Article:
Flight 833

Author: Pastor Don W. McFarlane
January 19, 2017

Waiting to board Flight 833 to Montego Bay, I was reading emails, sending text messages, browsing the

news headlines, when suddenly the mood in the waiting area changed. The reason for the sudden

atmospheric alteration eluded me until a woman shouted, “Somebody is shooting people in this

airport.” We were in Terminal 4 and soon learned that the shooting was in Terminal 2.


It soon became clear that the tragedy unfolding a few hundred yards from where we were sitting was

bigger than first thought. We eventually learned that 5 people were killed and several more wounded.

Spirit Flight 833 to Montego Bay was scheduled to leave at 2:07 p.m., and despite the tragedy in

Terminal 2, we were allowed to start boarding at approximately 1:30 p.m. Our plane began making its

way to the runway at 2:15, when an announcement came from the captain that the FBI had placed the

airport on lockdown and that we would not be allowed to take off as scheduled.


After six hours we were still sitting on the plane and had not moved an inch. Apart from bored, hungry

and tired children, passengers were pretty calm and self-controlled. However, initially every man who

left his seat and headed for the rest room caused a bit of restlessness in the cabin. The woman sitting

beside me remarked when a heavily tattooed, hippy-looking man with a wide grin made his way to the

rest room, “Where is he going? I don’t feel comfortable with him going to the restroom.” There was a

palpable sigh of relief as he emerged from the restroom and returned to his seat.

Six hours sitting in a tube on the tarmac was followed by nearly five hours standing in a crowd of several

thousands outside the airport terminals as we waited on busses to take us to a big shelter at Port

Everglades. Private vehicles and taxis were not being allowed on site. I eventually reached the shelter at

2:00 a.m. and water and cookies never tasted as good as those which we got from the Red Cross as we

entered the huge hall.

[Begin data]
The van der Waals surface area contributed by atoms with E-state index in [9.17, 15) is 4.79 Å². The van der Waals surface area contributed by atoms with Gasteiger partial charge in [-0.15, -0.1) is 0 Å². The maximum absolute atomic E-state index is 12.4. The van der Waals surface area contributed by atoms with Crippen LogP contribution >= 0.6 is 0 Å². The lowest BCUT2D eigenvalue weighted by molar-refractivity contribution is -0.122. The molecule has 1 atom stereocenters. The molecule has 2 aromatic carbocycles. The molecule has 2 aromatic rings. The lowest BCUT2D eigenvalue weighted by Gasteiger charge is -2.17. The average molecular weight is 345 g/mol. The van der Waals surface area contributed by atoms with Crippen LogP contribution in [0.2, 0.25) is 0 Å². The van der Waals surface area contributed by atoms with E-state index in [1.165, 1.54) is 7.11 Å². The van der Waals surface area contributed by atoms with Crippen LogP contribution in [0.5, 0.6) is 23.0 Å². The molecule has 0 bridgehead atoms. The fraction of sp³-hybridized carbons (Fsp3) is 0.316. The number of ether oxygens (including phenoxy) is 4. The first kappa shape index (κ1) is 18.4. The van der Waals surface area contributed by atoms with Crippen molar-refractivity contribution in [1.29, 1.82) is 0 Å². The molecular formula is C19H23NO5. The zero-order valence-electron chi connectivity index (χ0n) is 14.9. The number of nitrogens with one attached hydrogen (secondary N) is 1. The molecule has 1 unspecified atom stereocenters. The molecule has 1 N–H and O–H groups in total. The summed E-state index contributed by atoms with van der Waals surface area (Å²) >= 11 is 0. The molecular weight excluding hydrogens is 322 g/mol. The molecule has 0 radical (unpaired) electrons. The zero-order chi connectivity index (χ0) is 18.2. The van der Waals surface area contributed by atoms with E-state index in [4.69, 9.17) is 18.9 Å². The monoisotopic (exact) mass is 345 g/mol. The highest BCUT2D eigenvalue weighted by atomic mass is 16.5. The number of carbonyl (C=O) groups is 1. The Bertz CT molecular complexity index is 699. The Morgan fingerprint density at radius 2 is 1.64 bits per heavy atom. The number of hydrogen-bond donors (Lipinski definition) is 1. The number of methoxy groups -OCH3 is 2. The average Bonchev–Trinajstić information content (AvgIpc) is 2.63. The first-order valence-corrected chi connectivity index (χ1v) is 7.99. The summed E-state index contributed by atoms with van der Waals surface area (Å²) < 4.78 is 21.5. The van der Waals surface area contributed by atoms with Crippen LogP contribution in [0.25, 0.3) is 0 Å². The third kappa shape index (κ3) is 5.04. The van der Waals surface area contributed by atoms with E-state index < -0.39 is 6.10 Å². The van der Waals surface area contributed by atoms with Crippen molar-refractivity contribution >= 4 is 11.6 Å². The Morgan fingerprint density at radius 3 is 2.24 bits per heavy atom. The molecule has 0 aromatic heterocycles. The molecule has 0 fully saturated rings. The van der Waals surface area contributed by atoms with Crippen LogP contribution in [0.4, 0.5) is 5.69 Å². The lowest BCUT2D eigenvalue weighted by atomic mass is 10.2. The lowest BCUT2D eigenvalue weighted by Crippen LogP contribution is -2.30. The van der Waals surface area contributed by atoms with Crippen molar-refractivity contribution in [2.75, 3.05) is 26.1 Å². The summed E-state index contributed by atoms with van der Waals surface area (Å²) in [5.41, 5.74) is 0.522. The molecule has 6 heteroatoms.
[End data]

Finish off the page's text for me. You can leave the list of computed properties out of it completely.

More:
George Harrison’s “Here Comes the Sun” startled half-asleep passengers as it was played at an

alarmingly high volume over the PA system. I checked my watch…it was only 4:30 a.m. Tired and dazed,

we were told that there were busses outside to take us back to the airport. Back at the airport, I was

able to secure a seat on Flight 833 again, scheduled to leave at 2:07 for Montego Bay. Pleased that I

would arrive in Jamaica that day to see my ailing father, I ordered breakfast, only to learn afterwards

that Flight 833 would be three hours delayed. Three hours became five hours, and the flight was

eventually cancelled. If I were a superstitious person, I would avoid all 833 flights in future!

It wasn’t until the following day that I finally reached my parents’ home in Jamaica, nearly three days

after leaving my home in the DC area. I have many stories to tell my grandchildren about my

experiences at Fort Lauderdale Airport. I wish I could include in those stories that grand-dad

courageously disarmed the gunman as he was about to shoot the first victim. Sadly, no one did, resulting

in loved ones being ripped away from their families.


My Fort Lauderdale ordeal taught me that we are not in total control of our lives. We have no control

over others and what they might do to affect us. We also have no control over many situations in which

we find ourselves. I was also reminded of the fragility of life and the fact that none of us knows whether

we will be alive tomorrow. Thus we need to make the best of each moment. This is what the psalmist

means when he says, “Teach us to number our days.” The best each of us can do in life is ensure that

God, who is never taken by surprise, is in control of our lives. If He is, we can face any situation with

utmost confidence.



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